What's next for Cisco security products after Cisco's Sourcefire buy?

What's next for Cisco security products after Cisco's Sourcefire buy?

What's next for Cisco security products after Cisco's Sourcefire buy?

Date: Apr 23, 2014

Following Cisco Systems Inc.'s acquisition of Sourcefire last year, many may have wondered if the networking giant would simply absorb Sourcefire's network security products, or if the Sourcefire team would be given the opportunity to reshape Cisco's security product portfolio.

According to Martin Roesch, Sourcefire's founder and former CTO and now vice president and chief architect of Cisco's security group, the market will be impressed with where the combined organization is headed.

"The Sourcefire guys in a lot of ways are like kids in a candy store right now," Roesch said. "We have the opportunity to build fundamentally better security, and I think it's going to surprise a lot of people … especially in the next 12 months."

In an interview with SearchSecurity at the 2014 RSA Conference, Roesch discussed the vendor's plans to combine Cisco's policy-centric security technology with Sourcefire's threat-focused products, including the effort underway now to integrate Sourcefire's Advanced Malware Protection with Cisco's Content Security Gateway products, and extend its DefenseCenter management technology across complimentary Cisco products.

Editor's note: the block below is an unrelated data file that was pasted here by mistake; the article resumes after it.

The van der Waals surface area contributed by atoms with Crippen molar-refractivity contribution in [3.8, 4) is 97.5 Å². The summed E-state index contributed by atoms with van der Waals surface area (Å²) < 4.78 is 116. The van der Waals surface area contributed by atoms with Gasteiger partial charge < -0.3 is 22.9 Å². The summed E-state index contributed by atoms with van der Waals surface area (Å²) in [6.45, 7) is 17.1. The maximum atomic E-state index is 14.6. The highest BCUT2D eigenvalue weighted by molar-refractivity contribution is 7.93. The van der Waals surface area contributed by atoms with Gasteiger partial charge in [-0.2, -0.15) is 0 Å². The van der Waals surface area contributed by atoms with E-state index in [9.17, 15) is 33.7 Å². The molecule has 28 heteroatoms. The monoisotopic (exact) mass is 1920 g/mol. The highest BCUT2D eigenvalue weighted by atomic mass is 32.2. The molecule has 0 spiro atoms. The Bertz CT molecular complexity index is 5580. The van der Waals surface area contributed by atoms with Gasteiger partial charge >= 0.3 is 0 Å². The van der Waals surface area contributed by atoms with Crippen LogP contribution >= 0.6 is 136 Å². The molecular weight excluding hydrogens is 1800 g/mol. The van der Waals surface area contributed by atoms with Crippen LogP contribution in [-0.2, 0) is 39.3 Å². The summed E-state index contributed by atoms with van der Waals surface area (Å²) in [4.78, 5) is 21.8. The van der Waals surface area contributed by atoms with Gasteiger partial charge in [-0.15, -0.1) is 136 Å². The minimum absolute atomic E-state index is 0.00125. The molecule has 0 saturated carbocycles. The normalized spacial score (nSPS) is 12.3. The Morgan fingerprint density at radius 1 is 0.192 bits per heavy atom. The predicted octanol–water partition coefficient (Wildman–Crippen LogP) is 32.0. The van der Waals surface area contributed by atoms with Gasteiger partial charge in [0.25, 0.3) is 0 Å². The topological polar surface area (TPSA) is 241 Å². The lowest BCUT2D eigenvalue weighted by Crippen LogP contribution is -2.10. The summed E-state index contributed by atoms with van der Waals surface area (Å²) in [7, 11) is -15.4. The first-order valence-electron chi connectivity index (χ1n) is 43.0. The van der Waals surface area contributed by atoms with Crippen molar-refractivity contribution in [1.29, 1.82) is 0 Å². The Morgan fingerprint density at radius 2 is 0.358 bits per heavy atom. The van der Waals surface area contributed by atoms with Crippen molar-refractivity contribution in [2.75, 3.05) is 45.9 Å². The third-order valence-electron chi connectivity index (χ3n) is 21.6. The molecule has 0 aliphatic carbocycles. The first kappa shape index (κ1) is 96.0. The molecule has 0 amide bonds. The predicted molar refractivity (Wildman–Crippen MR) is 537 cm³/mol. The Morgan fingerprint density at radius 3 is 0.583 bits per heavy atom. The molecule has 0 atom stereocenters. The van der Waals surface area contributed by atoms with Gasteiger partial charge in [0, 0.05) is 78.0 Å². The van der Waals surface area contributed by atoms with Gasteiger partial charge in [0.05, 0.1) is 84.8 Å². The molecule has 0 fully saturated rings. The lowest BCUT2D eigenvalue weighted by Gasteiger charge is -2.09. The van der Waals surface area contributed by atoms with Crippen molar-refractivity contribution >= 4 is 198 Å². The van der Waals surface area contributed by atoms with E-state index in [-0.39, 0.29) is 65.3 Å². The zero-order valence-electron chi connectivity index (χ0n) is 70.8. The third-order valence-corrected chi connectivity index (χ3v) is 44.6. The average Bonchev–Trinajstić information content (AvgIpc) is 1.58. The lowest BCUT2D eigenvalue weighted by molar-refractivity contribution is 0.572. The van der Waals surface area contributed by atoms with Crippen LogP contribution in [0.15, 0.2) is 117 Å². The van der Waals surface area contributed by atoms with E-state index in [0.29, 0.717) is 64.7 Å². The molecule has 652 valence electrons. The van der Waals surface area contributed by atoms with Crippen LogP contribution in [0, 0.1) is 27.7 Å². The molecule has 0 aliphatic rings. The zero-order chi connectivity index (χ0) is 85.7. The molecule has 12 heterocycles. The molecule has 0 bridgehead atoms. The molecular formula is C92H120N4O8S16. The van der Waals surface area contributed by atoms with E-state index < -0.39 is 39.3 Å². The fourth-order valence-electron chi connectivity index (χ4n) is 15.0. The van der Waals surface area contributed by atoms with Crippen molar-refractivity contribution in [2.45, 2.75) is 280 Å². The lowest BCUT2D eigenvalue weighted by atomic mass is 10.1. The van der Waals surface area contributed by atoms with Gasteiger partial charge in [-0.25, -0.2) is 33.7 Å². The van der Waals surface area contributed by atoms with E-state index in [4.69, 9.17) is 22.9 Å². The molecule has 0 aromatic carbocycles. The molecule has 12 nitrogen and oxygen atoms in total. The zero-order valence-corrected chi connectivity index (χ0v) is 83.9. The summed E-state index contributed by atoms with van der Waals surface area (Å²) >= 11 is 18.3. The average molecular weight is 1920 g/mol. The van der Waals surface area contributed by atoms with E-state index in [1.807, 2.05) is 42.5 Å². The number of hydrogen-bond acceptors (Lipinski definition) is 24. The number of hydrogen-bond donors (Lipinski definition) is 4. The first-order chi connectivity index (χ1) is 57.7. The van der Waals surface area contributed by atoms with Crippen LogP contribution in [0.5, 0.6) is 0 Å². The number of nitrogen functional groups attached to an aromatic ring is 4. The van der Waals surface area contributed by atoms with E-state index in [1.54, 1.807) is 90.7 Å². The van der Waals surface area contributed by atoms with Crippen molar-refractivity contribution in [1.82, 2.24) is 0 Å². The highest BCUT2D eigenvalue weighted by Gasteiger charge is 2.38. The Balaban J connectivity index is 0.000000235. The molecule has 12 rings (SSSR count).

The long-term objective, he said, is to give customers a set of integrated, best-of-breed products that allow them to centralize and correlate security events and choose how to respond.

Roesch also discussed Cisco's commitment to open source security technology, not only sustaining open source products such as Snort and ClamAV, but also fostering its own Open Daylight Project and the recently announced OpenAppID open source next-generation firewall plugin for Snort.

Read the transcript below.

Hi. I’m Eric Parizo, from SearchSecurity.com. It’s great to have you with us. Joining me today is Martin Roesch. Marty is the vice president and chief architect of the Security Business Group at Cisco. Marty, thanks so much for joining us today.

Roesch: Thank you.

Let’s talk about the Cisco Sourcefire product strategy for a few minutes. For all intents and purposes now, Marty, you are in charge of developing and executing Cisco security products strategy. Until very recently, you were an outsider looking in. Now that you’re on the inside, what hasn’t worked at Cisco and what are you going to do differently?

Roesch: Going in the door at Cisco, Cisco had a set of well-developed tools that were specially-developed around policy-centric security, which is things like firewalls, VPNs, and the identity services engine, or identity and access management technology, and things of that nature. They also had some threat-focused technology, such as their intrusion prevention engine, and their email and web security gateways.